The concepts of freedom of thought and faith, the right of every person to his or her life, the inadmissibility of inhuman or degrading treatment or punishment, the fact that everyone has the right to liberty and security of person and the prohibition of slavery, servitude and forced labor are concepts the whole world now embraces and regards as fundamental rights and freedoms. Today these fundamental rights are under the protection of an international treaty, the Convention for the Protection of Human Rights and Fundamental Freedoms. However during World War II, every single one of those rights were violated under Nazi rule with the influence of Darwinist indoctrination. The Nazis began by killing their political opponents, then set about murdering all those innocent handicapped and the mentally ill, whom they saw as being “harmful” according to their twisted theories of eugenics. They began oppressing and torturing Jews and other minorities living in Germany and then, in 1939, launched World War II in Europe and within two years turned the areas under their control into killing fields in the name of “racial purity”. The Nazis killed 11 million people, many in their horrifying concentration and extermination camps - veritable genocide factories where technology was systematically employed to sadistically murder babies, the elderly and the sick. An estimated total of 55 million people died during that war, at least 30 million of them being innocent civilians killed by the Nazis.
With the rule of the Nazis and their openly exterminationist policies, the world became a place of hitherto unseen savagery. Even today, there are still some anti-Semitic actions against the inoffensive Jewish community. In order to prevent a similar tragedy from ever happening again, a worldwide collaboration is exceedingly important. A common cultural campaign must be carried out against anti-Semitic groups and the fact that racism and radicalism has inflicted nothing but the most terrible suffering and disasters for mankind must be explained to everyone.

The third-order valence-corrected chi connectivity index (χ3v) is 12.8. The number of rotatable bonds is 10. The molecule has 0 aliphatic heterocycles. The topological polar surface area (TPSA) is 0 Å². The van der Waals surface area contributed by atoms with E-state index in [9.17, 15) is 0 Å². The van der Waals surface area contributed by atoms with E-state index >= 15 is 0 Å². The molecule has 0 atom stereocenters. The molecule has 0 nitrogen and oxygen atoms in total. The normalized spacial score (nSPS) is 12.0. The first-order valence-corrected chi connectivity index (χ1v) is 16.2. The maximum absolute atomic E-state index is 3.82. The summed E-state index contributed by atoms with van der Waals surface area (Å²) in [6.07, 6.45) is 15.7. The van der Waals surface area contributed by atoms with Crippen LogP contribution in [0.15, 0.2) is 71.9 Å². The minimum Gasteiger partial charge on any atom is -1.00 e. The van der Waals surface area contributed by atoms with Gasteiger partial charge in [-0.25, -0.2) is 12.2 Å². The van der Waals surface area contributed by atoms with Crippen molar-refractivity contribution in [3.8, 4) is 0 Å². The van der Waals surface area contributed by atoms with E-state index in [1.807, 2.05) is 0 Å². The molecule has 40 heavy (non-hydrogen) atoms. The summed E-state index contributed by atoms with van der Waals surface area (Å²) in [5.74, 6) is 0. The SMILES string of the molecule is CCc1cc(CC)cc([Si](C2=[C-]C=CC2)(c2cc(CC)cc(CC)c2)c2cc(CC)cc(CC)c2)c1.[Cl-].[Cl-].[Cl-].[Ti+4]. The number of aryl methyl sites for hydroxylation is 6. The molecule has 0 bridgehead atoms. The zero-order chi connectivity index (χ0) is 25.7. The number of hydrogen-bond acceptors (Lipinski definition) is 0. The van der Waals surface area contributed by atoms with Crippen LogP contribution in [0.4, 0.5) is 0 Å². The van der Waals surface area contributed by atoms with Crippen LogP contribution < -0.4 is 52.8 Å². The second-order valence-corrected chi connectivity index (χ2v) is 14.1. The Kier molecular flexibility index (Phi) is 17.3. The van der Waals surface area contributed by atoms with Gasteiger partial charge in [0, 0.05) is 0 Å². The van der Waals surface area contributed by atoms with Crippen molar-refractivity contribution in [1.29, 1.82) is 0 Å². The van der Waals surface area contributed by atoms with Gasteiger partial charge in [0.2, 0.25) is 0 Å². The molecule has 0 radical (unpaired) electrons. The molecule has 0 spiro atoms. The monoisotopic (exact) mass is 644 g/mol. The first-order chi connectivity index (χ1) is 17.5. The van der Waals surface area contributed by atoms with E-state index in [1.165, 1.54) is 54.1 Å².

Muslims must be pioneers in the fight against hatred because true believers see other people as beings God created, and make no distinctions between them on grounds of race, nation, skin color or language. In every human being, they see beauty created by God, and take pleasure in that beauty; their faith makes them loving, compassionate and protective. In the Koran, God has forbidden discrimination on the grounds of race and has revealed that people can attain superiority in His sight through faith:
“O humanity! We created you from a male and female, and made you into peoples and tribe so that you might come to know each other. The noblest among you in God's sight is the one with the most fear of God. God is All-Knowing, All-Aware.” (Koran, 49:13)
All of mankind has a responsibility to ensure that such atrocities never happen again, and that such monstrous ideas are never again allowed to spread. However, Muslims have a special duty to fight against anti-Semitism as they have long been exposed to such poisonous and false teachings in the past century. It is therefore absolutely essential to denounce anti-Semitism, to remember the Nazi's atrocities and to commemorate the victims of this horrific violence.
The writer, Adnan Oktar, is a Muslim opinion leader from Turkey, who has authored more than 300 books in 73 languages on political, faith-related and scientific topics. Twitter: @harun_yahya